Windfall tax has new life–but as consumer break or budget bailout?

While state legislators remained divided Wednesday over how to tackle the deficit in Connecticut’s budget, sources said a controversial tax designed to lower consumers’ electric bills now is being considered as a means to bail out state government.

“I do believe there is a renewed interest” in a windfall profits tax on electricity generators, said Rep. Vickie O. Nardello, D-Prospect, who has been pushing lawmakers for four years to target what she contends are astronomical utility earnings that stem from industry deregulation. “Sometimes it takes a while for concepts to be fully understood.”

A fiscal crisis, and more specifically a need for more budget revenue, doesn’t hurt either, Nardello conceded.

Although the bill, which was approved by the Energy and Technology Committee by a single vote, would channel all tax proceeds into lowering monthly electric bills, sources said the some members of the legislature’s budget-writing panels and top leadership have talked about amending the measure to keep the revenue in the state’s coffers.

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The Energy and Technology Committee’s windfall profits tax bill is getting a closer look by the legislature

Nardello, who led House Speaker Christopher G. Donovan’s Electric Rate Relief Panel earlier this year, and who also co-chairs the energy committee, estimates the windfall tax would yield between $300 million and $400 million annually.

And though she isn’t involved in budget negotiations, Nardello predicted that if legislators have to choose between diverting rate-relief funds to balance state finances or imposing deep cuts to social services, health care, and education, many would choose the former.

The tax could plug a major gap in state government’s budget, provided the estimated yield is correct.

Projected deficits for this fiscal year and next total about $1.25 billion, according to the legislature’s nonpartisan Office of Fiscal Analysis.

Connecticut also continues to face some of the highest electric rates in the nation. A January report from the Office of Legislative Research found Connecticut’s average rate for the first nine months of 2009 stood at 17.5 cents per kilowatt hour, nearly 8 cents above the national average and second only to Hawaii. And over the past five years, Connecticut’s average rate has grown from 34 percent above the national average to 74 percent above.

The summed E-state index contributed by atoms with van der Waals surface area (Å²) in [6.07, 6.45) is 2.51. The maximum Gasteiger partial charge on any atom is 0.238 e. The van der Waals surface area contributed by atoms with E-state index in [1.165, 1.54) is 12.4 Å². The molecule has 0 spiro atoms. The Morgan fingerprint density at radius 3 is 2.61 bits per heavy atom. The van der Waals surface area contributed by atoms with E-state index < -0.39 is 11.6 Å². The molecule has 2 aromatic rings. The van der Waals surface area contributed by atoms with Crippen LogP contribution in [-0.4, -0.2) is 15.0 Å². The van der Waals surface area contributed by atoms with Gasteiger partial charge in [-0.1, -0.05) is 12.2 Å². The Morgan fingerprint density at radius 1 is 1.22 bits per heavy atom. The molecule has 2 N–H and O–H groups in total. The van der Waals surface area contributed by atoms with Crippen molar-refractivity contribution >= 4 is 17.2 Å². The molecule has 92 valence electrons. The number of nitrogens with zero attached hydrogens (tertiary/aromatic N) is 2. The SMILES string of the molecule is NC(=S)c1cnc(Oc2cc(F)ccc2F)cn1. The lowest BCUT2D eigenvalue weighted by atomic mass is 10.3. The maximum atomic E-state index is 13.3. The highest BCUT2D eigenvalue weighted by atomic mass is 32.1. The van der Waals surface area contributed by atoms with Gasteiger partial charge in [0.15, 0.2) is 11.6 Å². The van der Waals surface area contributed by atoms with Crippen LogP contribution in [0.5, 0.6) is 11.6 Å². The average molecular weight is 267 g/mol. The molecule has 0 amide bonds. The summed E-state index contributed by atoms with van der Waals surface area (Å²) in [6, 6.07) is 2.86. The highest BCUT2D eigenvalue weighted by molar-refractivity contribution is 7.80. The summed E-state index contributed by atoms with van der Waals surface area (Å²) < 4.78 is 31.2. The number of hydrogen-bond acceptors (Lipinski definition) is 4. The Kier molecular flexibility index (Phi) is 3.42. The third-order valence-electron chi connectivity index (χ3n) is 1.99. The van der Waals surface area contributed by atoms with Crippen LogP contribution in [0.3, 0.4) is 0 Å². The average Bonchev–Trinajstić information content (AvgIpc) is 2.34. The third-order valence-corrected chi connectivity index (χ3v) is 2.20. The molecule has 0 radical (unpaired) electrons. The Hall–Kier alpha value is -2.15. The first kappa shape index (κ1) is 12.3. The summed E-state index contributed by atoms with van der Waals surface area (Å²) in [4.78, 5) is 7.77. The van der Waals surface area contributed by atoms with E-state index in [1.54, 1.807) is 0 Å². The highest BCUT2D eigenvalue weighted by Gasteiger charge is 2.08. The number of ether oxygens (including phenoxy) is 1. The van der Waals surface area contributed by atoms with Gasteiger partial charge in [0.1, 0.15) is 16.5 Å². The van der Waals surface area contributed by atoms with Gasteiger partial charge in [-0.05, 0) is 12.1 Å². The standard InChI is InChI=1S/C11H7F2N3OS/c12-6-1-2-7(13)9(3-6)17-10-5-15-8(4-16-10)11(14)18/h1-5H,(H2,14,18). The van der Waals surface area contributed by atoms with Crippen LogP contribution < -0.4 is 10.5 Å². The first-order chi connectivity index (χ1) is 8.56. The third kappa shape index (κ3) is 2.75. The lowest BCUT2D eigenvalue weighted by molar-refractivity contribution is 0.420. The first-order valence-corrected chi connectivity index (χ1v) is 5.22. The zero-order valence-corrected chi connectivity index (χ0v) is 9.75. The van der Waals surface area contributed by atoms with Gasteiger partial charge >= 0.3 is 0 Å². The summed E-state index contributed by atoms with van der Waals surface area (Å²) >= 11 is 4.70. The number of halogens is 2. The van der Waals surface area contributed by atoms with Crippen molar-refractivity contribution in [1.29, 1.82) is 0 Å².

Nardello’s bill would tax major generators, primarily nuclear and coal-powered plants, that earn profits in excess of 20 percent of their generating costs, claiming 50 percent of the profits that exceed this threshold level.

Better Choices for CT, a coalition of labor, religious, nonprofit social service and other advocacy groups, endorsed a windfall profits tax and use of those funds to support the state budget at a press conference last week, estimating it would be worth $400 million annually.

“During a recession as deep as this one, demand for public services dramatically escalates,” said Maggie Adair, deputy director of the Connecticut Association for Human Services and a member of the coalition. “Connecticut is the wealthiest state in the nation but it is among the most unequal. We have the capacity to protect and invest in our people and our communities.”

But the windfall tax concept wasn’t universally embraced at the Capitol, even before legislators began talk of using those potential taxes to bail out the state rather than Connecticut homeowners and businesses.

“The numbers that are being thrown around are based on false assumptions,” said Rep. Sean J. Williams of Watertown, ranking House Republican on the energy committee, who said more expensive staffing requirements and business regulations in Connecticut weaken the profits of generators located here.

“I don’t want to give people false hope,” Williams said, adding that voters wouldn’t appreciate state government crafting a rate-relief plan for consumers – even a flawed one – and then keeping the projected relief for itself. “Then we’re going to say to them, ‘Sorry, you have to keep suffering because we can’t find any other way to close the budget deficit?'”

The measure now heads to the tax-writing Finance, Revenue and Bonding Committee, but its co-chairmen, Rep. Cameron C. Staples, D-New Haven, and Sen. Eileen M. Daily, D-Westbrook, declined to speculate Wednesday about how it might be received.

“It’s hard to say,” Staples. “I just don’t know.”